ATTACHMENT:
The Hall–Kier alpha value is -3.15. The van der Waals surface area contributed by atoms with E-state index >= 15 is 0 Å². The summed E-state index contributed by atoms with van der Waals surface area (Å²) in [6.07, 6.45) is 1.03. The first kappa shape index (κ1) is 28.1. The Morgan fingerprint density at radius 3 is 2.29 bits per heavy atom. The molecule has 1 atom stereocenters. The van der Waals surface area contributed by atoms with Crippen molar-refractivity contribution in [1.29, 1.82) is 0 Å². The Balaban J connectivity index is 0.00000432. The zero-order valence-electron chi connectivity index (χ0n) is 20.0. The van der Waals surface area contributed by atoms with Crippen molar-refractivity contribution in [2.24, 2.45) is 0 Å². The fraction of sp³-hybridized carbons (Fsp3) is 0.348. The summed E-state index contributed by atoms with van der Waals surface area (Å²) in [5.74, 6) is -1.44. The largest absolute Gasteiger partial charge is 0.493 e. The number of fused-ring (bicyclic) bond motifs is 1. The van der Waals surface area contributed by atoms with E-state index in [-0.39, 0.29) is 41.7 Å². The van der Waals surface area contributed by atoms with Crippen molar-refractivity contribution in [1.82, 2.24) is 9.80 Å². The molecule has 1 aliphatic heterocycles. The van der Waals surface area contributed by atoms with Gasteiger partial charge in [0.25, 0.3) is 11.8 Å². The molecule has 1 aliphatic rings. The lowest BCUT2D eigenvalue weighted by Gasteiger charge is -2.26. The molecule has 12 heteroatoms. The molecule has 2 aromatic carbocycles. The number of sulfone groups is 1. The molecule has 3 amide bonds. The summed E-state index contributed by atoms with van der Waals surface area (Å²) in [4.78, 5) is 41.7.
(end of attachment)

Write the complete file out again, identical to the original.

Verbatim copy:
The Hall–Kier alpha value is -3.15. The van der Waals surface area contributed by atoms with E-state index >= 15 is 0 Å². The summed E-state index contributed by atoms with van der Waals surface area (Å²) in [6.07, 6.45) is 1.03. The first kappa shape index (κ1) is 28.1. The Morgan fingerprint density at radius 3 is 2.29 bits per heavy atom. The molecule has 1 atom stereocenters. The van der Waals surface area contributed by atoms with Crippen molar-refractivity contribution in [1.29, 1.82) is 0 Å². The Balaban J connectivity index is 0.00000432. The zero-order valence-electron chi connectivity index (χ0n) is 20.0. The van der Waals surface area contributed by atoms with Crippen molar-refractivity contribution in [2.24, 2.45) is 0 Å². The fraction of sp³-hybridized carbons (Fsp3) is 0.348. The summed E-state index contributed by atoms with van der Waals surface area (Å²) in [5.74, 6) is -1.44. The largest absolute Gasteiger partial charge is 0.493 e. The number of fused-ring (bicyclic) bond motifs is 1. The van der Waals surface area contributed by atoms with E-state index in [-0.39, 0.29) is 41.7 Å². The van der Waals surface area contributed by atoms with Crippen molar-refractivity contribution in [1.82, 2.24) is 9.80 Å². The molecule has 1 aliphatic heterocycles. The van der Waals surface area contributed by atoms with Gasteiger partial charge in [0.25, 0.3) is 11.8 Å². The molecule has 1 aliphatic rings. The lowest BCUT2D eigenvalue weighted by Gasteiger charge is -2.26. The molecule has 12 heteroatoms. The molecule has 2 aromatic carbocycles. The number of sulfone groups is 1. The molecule has 3 amide bonds. The summed E-state index contributed by atoms with van der Waals surface area (Å²) in [4.78, 5) is 41.7.